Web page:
Don’t forget this week’s silk thread give-away! There’s still time to join in on that, if you want to add some gorgeous silk threads to your stash. I’ll announce the winners tomorrow.

I hope you’ve had a banner week!

 
 

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(11) Comments

    1. Thanks, Heidi! I started to pretty heavy on some of the vines, with beading and textured stitches, but it just didn’t do it for me. I like the lighter look on the outside better – I love scattering beads here and there! 🙂

  1. This is so cheery on another grey day! It looks like you’ve been having some fun with this design. I’ll be glad to hear your thoughts on beads. I’d like to be incorporating more into my stitching and using up those I have on hand.

    2
  2. I love this design. You have such a gift when it comes to combining color! That, added to your absolute stitching skill, makes your work so inspiring!

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  3. Generally the only repeats in pieces I do are borders around the edge of the piece.

    I used right to the main design and stitch it – that is was attracted me after all – and leave the borders for last. I would then finish the main piece and either be annoyed the border was left and I had to stitch it or I would put the piece aside as I did not want to bother with the border. I finally came up with the idea to always do the border first. This way I go through it quicker to get to the main design.

    I do have one situation where repeating designs are a benefit. When I am doing a stitching demonstration at a reenactment I cannot have out the printed instructions, diagrams, etc. The piece I am currently working on at events had a repeating border. It was easy to remember for a session what colors and stitches so I did not need to take out any info to stitch it.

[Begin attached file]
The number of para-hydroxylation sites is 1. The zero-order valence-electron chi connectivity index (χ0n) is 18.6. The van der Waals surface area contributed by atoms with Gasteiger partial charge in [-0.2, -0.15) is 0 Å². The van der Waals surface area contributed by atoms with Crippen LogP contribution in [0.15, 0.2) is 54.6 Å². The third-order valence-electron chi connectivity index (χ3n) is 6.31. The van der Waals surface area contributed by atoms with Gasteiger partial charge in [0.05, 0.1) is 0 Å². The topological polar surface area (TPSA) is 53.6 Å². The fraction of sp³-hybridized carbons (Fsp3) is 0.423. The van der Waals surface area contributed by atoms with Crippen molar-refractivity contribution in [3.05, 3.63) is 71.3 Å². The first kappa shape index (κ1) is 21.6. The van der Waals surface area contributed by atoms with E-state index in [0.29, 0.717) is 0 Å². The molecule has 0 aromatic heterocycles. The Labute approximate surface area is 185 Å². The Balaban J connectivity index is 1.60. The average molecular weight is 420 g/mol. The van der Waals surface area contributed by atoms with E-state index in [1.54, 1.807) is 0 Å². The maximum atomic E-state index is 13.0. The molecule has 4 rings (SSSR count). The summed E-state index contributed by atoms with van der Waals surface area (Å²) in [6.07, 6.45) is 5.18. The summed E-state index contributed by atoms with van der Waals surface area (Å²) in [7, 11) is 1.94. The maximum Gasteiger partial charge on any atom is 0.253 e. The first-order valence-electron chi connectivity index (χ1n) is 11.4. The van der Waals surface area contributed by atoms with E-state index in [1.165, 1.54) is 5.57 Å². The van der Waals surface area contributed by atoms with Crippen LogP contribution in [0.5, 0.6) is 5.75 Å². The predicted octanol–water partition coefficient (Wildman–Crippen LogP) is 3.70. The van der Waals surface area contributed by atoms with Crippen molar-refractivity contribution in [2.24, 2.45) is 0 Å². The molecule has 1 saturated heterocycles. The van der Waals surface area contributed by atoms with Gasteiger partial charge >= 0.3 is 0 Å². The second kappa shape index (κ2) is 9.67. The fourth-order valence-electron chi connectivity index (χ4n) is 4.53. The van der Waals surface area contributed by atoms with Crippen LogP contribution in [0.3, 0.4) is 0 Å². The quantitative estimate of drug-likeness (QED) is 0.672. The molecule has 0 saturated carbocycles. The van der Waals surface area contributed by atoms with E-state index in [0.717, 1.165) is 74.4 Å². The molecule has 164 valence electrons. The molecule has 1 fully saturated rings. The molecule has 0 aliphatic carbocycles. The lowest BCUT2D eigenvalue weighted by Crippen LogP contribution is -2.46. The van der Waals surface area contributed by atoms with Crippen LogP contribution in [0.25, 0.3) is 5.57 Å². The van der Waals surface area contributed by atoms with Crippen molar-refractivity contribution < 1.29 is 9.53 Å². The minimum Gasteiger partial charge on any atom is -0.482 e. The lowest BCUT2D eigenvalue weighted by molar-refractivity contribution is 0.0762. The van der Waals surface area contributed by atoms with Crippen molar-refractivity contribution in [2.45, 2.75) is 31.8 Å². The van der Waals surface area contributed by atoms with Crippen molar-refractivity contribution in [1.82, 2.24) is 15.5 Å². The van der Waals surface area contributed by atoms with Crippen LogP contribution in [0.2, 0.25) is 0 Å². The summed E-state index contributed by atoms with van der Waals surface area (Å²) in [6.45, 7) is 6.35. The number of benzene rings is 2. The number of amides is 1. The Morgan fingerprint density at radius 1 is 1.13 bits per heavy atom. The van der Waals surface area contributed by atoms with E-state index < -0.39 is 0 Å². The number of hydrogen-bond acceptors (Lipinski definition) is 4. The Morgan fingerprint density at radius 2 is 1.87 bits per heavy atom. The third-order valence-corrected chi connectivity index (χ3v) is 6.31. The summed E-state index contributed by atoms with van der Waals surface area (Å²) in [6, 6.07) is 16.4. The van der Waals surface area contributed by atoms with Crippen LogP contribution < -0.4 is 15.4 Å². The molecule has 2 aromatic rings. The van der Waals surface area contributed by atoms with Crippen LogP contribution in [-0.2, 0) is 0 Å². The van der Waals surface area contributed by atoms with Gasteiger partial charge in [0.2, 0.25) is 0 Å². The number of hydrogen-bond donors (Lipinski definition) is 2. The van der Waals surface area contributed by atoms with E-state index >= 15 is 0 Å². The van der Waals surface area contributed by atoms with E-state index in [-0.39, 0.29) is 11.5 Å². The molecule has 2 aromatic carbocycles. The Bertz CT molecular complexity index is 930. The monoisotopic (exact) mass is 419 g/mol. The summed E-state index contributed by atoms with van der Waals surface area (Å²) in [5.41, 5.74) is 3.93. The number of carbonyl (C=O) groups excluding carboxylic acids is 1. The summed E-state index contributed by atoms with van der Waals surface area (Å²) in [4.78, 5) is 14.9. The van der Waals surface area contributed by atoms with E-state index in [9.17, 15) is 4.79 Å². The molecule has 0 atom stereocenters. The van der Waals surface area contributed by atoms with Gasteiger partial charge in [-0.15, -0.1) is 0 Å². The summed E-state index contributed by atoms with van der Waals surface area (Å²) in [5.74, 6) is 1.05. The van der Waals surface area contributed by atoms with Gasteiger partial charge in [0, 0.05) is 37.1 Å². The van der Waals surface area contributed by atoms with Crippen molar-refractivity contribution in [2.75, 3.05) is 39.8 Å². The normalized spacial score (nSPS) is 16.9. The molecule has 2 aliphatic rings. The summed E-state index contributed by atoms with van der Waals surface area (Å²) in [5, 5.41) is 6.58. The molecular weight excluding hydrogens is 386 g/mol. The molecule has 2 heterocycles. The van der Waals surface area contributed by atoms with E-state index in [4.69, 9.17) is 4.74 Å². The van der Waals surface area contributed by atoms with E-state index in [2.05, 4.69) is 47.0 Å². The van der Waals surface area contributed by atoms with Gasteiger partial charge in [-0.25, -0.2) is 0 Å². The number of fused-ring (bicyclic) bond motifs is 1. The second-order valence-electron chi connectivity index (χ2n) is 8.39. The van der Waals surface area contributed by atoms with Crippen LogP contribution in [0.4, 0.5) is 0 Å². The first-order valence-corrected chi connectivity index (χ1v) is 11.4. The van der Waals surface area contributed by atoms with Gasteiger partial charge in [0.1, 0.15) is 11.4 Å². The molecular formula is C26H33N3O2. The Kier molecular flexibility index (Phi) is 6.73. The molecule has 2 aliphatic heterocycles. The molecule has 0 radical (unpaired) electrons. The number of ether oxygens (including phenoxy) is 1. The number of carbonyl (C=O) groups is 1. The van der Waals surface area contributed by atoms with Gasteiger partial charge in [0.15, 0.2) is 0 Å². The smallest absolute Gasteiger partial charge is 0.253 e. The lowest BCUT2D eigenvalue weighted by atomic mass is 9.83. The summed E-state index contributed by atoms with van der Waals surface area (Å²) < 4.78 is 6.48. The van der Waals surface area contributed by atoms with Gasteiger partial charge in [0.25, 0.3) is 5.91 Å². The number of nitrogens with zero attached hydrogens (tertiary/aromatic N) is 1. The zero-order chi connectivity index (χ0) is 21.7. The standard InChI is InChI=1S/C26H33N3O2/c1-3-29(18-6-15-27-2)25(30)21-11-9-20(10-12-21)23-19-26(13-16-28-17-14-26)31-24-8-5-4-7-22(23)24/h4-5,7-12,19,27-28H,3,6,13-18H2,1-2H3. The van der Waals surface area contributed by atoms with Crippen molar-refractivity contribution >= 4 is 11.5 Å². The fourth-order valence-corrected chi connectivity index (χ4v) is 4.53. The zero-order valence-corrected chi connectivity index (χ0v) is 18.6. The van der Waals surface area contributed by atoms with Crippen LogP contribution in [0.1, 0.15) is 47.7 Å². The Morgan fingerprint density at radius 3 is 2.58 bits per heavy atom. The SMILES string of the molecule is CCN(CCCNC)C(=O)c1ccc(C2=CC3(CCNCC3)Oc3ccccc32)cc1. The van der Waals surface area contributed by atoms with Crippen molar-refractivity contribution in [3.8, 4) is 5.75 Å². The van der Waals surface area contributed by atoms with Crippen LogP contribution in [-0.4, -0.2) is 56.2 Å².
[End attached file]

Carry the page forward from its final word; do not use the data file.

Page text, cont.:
(When I am doing the main design I end up printing a slightly enlarge copy of the section I am working on and cutting the paper down to just a piece which will fit in my hand. I make notes on the back of the color and stitch codes for that piece.)

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  4. This is just gorgeous already. I hope you’ll have the pattern for sale in your shop!! I’d love to work it up. Also, I’ve been waiting for your first Kaleidoscope pattern (the one in oranges and purples) I’d love to buy it: I’m dying to do it also!! 🙂 Hugs, H

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  5. Thank you for the sneak peak. This is looking so beautiful – I love those bright jewel colours. My fear of repeat and symmetrical designs isn’t boredom, it’s keeping my stitching sufficiently consistent from one repeat to the next.

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  6. Dear Mary, after reading ALL your posts (ok more than once I confess, I am a fan) I have noticed how title for a piece seems to give you a hard time, well let me tell you that you were quite inspired with this project because the Party in Provence is sooooo appropriate. I love the design, the Colors, the stitches, the beads in fact if you were to come up with an ebook with this one I would buy it in a heartbeat. You are very inspiring, thank you for all your insights and wisdom.

    8
    1. Not at this point, Sian, but thanks for asking! When I do get to the point of launching a class, I’ll announce it here on the website, but it won’t be this year, most likely.